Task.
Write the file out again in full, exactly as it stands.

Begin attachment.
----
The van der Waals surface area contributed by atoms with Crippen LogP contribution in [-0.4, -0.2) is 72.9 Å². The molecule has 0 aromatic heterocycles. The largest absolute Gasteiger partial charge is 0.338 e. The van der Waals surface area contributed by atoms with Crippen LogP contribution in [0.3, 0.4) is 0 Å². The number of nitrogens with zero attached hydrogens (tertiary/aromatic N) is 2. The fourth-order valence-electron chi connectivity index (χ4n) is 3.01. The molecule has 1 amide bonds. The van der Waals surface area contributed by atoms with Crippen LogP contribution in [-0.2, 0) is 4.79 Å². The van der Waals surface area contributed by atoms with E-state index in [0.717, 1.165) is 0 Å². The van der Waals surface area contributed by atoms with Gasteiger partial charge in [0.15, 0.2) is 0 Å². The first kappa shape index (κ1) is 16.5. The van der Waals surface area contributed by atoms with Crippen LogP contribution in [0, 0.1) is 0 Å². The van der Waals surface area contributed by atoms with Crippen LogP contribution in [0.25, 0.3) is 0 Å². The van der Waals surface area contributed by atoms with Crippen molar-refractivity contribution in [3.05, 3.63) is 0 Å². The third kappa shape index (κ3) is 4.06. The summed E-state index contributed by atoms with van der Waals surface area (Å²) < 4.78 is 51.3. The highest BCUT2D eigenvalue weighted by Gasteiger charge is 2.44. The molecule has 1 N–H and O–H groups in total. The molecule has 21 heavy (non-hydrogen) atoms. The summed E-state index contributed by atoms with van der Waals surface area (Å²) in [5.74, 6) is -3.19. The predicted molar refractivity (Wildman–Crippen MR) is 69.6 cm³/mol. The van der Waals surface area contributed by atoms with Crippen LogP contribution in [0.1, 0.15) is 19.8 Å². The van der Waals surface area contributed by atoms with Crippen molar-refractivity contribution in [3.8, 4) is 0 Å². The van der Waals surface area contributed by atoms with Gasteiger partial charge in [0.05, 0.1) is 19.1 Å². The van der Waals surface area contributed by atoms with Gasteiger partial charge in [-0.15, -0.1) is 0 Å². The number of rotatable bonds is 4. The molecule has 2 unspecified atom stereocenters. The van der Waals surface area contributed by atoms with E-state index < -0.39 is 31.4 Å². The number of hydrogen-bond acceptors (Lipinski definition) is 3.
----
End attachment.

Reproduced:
The van der Waals surface area contributed by atoms with Crippen LogP contribution in [-0.4, -0.2) is 72.9 Å². The molecule has 0 aromatic heterocycles. The largest absolute Gasteiger partial charge is 0.338 e. The van der Waals surface area contributed by atoms with Crippen LogP contribution in [0.3, 0.4) is 0 Å². The number of nitrogens with zero attached hydrogens (tertiary/aromatic N) is 2. The fourth-order valence-electron chi connectivity index (χ4n) is 3.01. The molecule has 1 amide bonds. The van der Waals surface area contributed by atoms with Crippen LogP contribution in [-0.2, 0) is 4.79 Å². The van der Waals surface area contributed by atoms with E-state index in [0.717, 1.165) is 0 Å². The van der Waals surface area contributed by atoms with Gasteiger partial charge in [0.15, 0.2) is 0 Å². The first kappa shape index (κ1) is 16.5. The van der Waals surface area contributed by atoms with Crippen LogP contribution in [0, 0.1) is 0 Å². The van der Waals surface area contributed by atoms with Crippen LogP contribution in [0.25, 0.3) is 0 Å². The van der Waals surface area contributed by atoms with Crippen molar-refractivity contribution in [3.05, 3.63) is 0 Å². The third kappa shape index (κ3) is 4.06. The summed E-state index contributed by atoms with van der Waals surface area (Å²) < 4.78 is 51.3. The highest BCUT2D eigenvalue weighted by Gasteiger charge is 2.44. The molecule has 1 N–H and O–H groups in total. The molecule has 21 heavy (non-hydrogen) atoms. The summed E-state index contributed by atoms with van der Waals surface area (Å²) in [5.74, 6) is -3.19. The predicted molar refractivity (Wildman–Crippen MR) is 69.6 cm³/mol. The van der Waals surface area contributed by atoms with Crippen LogP contribution in [0.1, 0.15) is 19.8 Å². The van der Waals surface area contributed by atoms with Crippen molar-refractivity contribution in [3.8, 4) is 0 Å². The van der Waals surface area contributed by atoms with Gasteiger partial charge in [0.05, 0.1) is 19.1 Å². The van der Waals surface area contributed by atoms with Gasteiger partial charge in [-0.15, -0.1) is 0 Å². The number of rotatable bonds is 4. The molecule has 2 unspecified atom stereocenters. The van der Waals surface area contributed by atoms with E-state index < -0.39 is 31.4 Å². The number of hydrogen-bond acceptors (Lipinski definition) is 3.